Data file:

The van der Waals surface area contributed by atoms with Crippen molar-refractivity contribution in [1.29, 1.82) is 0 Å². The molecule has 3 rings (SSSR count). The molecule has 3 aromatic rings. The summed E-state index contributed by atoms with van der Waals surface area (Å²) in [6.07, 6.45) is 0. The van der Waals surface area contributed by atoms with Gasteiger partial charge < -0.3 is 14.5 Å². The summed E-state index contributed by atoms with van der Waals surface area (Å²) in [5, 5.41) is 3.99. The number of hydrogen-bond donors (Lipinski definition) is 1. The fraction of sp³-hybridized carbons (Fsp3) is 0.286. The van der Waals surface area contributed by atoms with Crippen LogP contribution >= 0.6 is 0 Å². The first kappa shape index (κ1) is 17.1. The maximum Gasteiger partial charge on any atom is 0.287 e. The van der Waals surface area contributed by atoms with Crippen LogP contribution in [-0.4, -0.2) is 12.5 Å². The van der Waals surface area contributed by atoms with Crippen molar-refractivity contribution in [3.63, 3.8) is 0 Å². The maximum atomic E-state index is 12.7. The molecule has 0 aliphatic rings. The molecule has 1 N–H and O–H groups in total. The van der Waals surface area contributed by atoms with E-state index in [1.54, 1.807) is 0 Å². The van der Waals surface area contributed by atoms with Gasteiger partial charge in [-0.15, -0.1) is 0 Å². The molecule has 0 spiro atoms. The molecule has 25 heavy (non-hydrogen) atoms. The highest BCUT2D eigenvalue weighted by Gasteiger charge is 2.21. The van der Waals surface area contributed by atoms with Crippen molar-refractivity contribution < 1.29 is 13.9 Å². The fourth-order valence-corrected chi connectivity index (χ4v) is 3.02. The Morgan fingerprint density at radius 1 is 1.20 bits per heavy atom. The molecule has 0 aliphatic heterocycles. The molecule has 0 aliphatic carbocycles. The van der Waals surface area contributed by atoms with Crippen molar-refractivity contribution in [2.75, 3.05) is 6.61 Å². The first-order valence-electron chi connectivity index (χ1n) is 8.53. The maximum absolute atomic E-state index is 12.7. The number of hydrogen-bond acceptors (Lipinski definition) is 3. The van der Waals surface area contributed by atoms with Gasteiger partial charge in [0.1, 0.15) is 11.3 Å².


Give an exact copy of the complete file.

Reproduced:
The van der Waals surface area contributed by atoms with Crippen molar-refractivity contribution in [1.29, 1.82) is 0 Å². The molecule has 3 rings (SSSR count). The molecule has 3 aromatic rings. The summed E-state index contributed by atoms with van der Waals surface area (Å²) in [6.07, 6.45) is 0. The van der Waals surface area contributed by atoms with Gasteiger partial charge < -0.3 is 14.5 Å². The summed E-state index contributed by atoms with van der Waals surface area (Å²) in [5, 5.41) is 3.99. The number of hydrogen-bond donors (Lipinski definition) is 1. The fraction of sp³-hybridized carbons (Fsp3) is 0.286. The van der Waals surface area contributed by atoms with Crippen LogP contribution >= 0.6 is 0 Å². The first kappa shape index (κ1) is 17.1. The maximum Gasteiger partial charge on any atom is 0.287 e. The van der Waals surface area contributed by atoms with Crippen LogP contribution in [-0.4, -0.2) is 12.5 Å². The van der Waals surface area contributed by atoms with Crippen molar-refractivity contribution in [3.63, 3.8) is 0 Å². The maximum atomic E-state index is 12.7. The molecule has 0 aliphatic rings. The molecule has 1 N–H and O–H groups in total. The van der Waals surface area contributed by atoms with E-state index in [1.54, 1.807) is 0 Å². The van der Waals surface area contributed by atoms with Gasteiger partial charge in [-0.15, -0.1) is 0 Å². The molecule has 0 spiro atoms. The molecule has 25 heavy (non-hydrogen) atoms. The highest BCUT2D eigenvalue weighted by Gasteiger charge is 2.21. The van der Waals surface area contributed by atoms with Crippen molar-refractivity contribution < 1.29 is 13.9 Å². The fourth-order valence-corrected chi connectivity index (χ4v) is 3.02. The Morgan fingerprint density at radius 1 is 1.20 bits per heavy atom. The molecule has 0 aliphatic heterocycles. The molecule has 0 aliphatic carbocycles. The van der Waals surface area contributed by atoms with Crippen molar-refractivity contribution in [2.75, 3.05) is 6.61 Å². The first-order valence-electron chi connectivity index (χ1n) is 8.53. The maximum absolute atomic E-state index is 12.7. The number of hydrogen-bond acceptors (Lipinski definition) is 3. The van der Waals surface area contributed by atoms with Gasteiger partial charge in [0.1, 0.15) is 11.3 Å².